Data portal offers de-identified info on patients with Parkinson’s
A new data portal is providing medical researchers with de-identified information from 4,298 Parkinson’s disease patients, including cerebrospinal fluid, DNA samples, plasma and RNA.
“The portal enables researchers to study complex data sets and perform genome-wide analyses at a scale previously impossible,” according to the National Institutes of Health.
The portal was launched by the Accelerating Medicines Partnership (AMP) program for Parkinson’s disease (PD), a public-private partnership between NIH, the Food and Drug Administration, as well as industry partners Celgene, GSK, Pfizer, Sanofi, Verily and the non-profit Michael J. Fox Foundation for Parkinson’s Research.
“One important part of this platform is that, in addition to providing a place for storing complex data, we are also providing the tools to analyze that data within the platform itself,” said Debra Babcock, MD, program director at National Institute of Neurological Disorders and Stroke and co-chair of the AMP PD Steering Committee. “In this way, we are bringing scientists to the data, which will increase opportunities for collaboration.”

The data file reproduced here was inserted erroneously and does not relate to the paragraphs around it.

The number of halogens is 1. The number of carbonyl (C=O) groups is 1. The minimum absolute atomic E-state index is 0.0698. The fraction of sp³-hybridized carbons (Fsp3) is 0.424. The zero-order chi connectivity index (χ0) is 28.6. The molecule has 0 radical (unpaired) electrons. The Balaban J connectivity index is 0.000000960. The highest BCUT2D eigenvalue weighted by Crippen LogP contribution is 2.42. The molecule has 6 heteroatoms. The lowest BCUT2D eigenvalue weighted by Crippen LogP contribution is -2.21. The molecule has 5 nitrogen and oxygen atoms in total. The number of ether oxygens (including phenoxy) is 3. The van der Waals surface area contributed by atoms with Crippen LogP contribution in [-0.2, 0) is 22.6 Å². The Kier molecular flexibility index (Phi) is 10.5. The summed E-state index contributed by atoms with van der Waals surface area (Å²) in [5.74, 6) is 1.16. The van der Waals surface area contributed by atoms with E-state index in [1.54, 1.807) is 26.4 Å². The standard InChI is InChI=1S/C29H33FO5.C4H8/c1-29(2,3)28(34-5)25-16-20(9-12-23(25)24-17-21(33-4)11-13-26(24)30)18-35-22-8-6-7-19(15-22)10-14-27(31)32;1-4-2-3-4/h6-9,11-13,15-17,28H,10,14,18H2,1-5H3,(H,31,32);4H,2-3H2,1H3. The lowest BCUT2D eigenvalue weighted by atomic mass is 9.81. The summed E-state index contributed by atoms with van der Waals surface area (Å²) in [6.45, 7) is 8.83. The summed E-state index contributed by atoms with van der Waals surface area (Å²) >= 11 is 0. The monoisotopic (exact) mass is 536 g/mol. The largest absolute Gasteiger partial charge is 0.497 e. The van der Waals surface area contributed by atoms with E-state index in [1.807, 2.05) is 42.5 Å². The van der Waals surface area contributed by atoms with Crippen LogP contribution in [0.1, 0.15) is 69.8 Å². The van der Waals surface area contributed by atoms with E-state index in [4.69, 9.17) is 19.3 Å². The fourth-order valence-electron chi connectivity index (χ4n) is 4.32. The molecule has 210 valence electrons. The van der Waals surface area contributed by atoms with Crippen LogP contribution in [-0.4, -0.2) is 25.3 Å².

According to NIH, one of the unique features of the data in the AMP PD Knowledge Portal is that they are longitudinal, allowing researchers to analyze data from across an individual’s lifespan or disease course. The purpose is to provide a “deep molecular characterization and longitudinal clinical profiling of PD patient data and biosamples with the goal of identifying and validating diagnostic, prognostic and/or disease progression biomarkers for Parkinson’s disease.”
In addition, the AMP PD Knowledge Portal is able to incorporate other data sources and types such as proteomics—a project that is currently planned.
“The AMP model has provided a unique platform for bringing together diverse patient cohorts, advances in technology and scientific expertise to study Parkinson’s disease on a scale that has not been attempted before,” said David Wholley, senior vice president of research partnerships at the Foundation of the National Institutes of Health. “With the AMP PD Knowledge Portal, we are helping the scientific community worldwide to fast-track discoveries that we hope will ultimately help Parkinson’s disease patients and their families.”